Governments are also part of the problem, and many are attempting to exert sovereignty in cyberspace in the same way as they do in physical domains. The fact that private companies are dominant in this ecosystem is a foreign concept to many policy makers, and the unfettered Internet access of their fellow citizens is unsettling. Policy initiatives to cope with these challenges are often highly contested, both at home and abroad, and governments are gradually realizing that they must adapt and develop new strategies.
Pathways for Progress
It is easy to become fixated on the latest incidents of hacking, cybercrime or espionage, and while there are a host of technical measures that can be implemented to address these issues, they only capture part of the solution. Political progress is necessary, in particular, more frequent high-level discussion regarding the implications of global dependence on a shared network.
Those who fear that revised international regulations (for example, through the UN International Telecommunication Union) will allow for domestic surveillance and repression miss the point that these activities are widespread. In reality, little the United Nations says or does can persuade governments to take domestic actions that are against their own interests.
Many Western states are attempting to manage the decline of their once-dominant online power, making discussion or negotiation between them and rising powers a particularly difficult exercise. Increasing the level of predictability and stability in the Internet environment is important. Viewing stability as a zero-sum game is a losing strategy, and one that benefits no one.
High-level discussion on these issues is beginning to take place in forums around the world, but tangible progress remains nascent. At the recent Budapest Conference on Cyberspace, it was a sign of progress that representatives from the United States, China and Russia participated and openly vocalized areas of genuine disagreement.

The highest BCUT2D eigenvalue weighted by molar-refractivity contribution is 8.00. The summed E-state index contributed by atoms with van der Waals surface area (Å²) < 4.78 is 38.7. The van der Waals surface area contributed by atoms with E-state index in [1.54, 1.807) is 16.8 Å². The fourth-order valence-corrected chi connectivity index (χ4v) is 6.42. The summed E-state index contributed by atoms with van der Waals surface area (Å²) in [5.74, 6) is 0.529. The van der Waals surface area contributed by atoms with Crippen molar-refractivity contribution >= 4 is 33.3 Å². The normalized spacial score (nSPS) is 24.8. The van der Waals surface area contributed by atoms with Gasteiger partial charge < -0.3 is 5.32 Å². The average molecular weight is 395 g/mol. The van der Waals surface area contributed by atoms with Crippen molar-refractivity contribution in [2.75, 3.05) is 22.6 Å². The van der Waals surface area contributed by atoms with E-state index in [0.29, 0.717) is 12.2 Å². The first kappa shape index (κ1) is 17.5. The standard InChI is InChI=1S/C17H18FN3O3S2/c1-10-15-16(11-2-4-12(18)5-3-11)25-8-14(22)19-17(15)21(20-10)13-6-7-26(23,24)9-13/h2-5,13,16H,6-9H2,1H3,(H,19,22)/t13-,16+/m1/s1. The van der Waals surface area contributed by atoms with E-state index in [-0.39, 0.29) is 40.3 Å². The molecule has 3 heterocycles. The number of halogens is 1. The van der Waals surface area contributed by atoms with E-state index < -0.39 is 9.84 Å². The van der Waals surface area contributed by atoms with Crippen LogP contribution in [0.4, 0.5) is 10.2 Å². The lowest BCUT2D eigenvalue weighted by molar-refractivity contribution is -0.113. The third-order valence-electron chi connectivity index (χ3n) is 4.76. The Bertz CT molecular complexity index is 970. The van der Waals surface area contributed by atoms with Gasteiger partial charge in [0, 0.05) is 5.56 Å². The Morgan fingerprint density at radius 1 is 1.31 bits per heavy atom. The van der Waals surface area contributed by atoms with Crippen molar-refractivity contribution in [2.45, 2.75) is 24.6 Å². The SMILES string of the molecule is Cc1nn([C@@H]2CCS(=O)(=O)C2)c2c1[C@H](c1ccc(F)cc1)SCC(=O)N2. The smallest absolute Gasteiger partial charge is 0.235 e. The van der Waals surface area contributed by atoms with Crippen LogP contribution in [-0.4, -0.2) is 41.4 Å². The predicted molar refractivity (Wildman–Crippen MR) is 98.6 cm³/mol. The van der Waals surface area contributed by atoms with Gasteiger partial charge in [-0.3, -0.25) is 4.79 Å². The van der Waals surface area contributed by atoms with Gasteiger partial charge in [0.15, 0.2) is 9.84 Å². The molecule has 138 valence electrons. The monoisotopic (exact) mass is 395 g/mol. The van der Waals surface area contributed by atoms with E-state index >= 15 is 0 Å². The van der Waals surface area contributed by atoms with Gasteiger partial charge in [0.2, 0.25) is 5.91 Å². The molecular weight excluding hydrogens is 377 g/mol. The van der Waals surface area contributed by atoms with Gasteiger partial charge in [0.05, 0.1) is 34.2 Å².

Now is the time to engage, influence and negotiate on security and governance. The trade-offs required to build confidence among states may appear high, yet “cyber power” is becoming increasingly diffuse, with fewer dominant actors and more mid-level players.
Engaging with the private sector and non-governmental organizations (NGOs) is integral to this process, and governments that overlook this do so at their peril. To speak of critical “national” infrastructure is increasingly anachronistic, as supply chains stretch around the world and privatized infrastructure is operated by foreign-owned multinationals. NGOs bring an independent voice to the table, and can be vocal when necessary (for example, the demise of the proposed Stop Online Piracy Act/Protect Intellectual Property Act legislation in the United States).
Current Internet governance mechanisms must adapt and be responsive to these power shifts if they are to retain legitimacy and survive. This adaptation can also lay the foundations for better security, by first raising the level and frequency of political interaction needed to develop governance measures.
The composition of the Internet is changing rapidly — while attempts are being made to stabilize it — and it will only grow more crowded and complex with time. The Internet of 2020 is likely to be more turbulent than tranquil, with far more stakeholders who desire a share of the decision-making process. Bridging these ideological divides and building confidence in security and governance measures will not get easier or cheaper. Do policy makers want to pay now or in 2020?
Dave Clemente is a research associate in the International Security department at Chatham House, London, UK.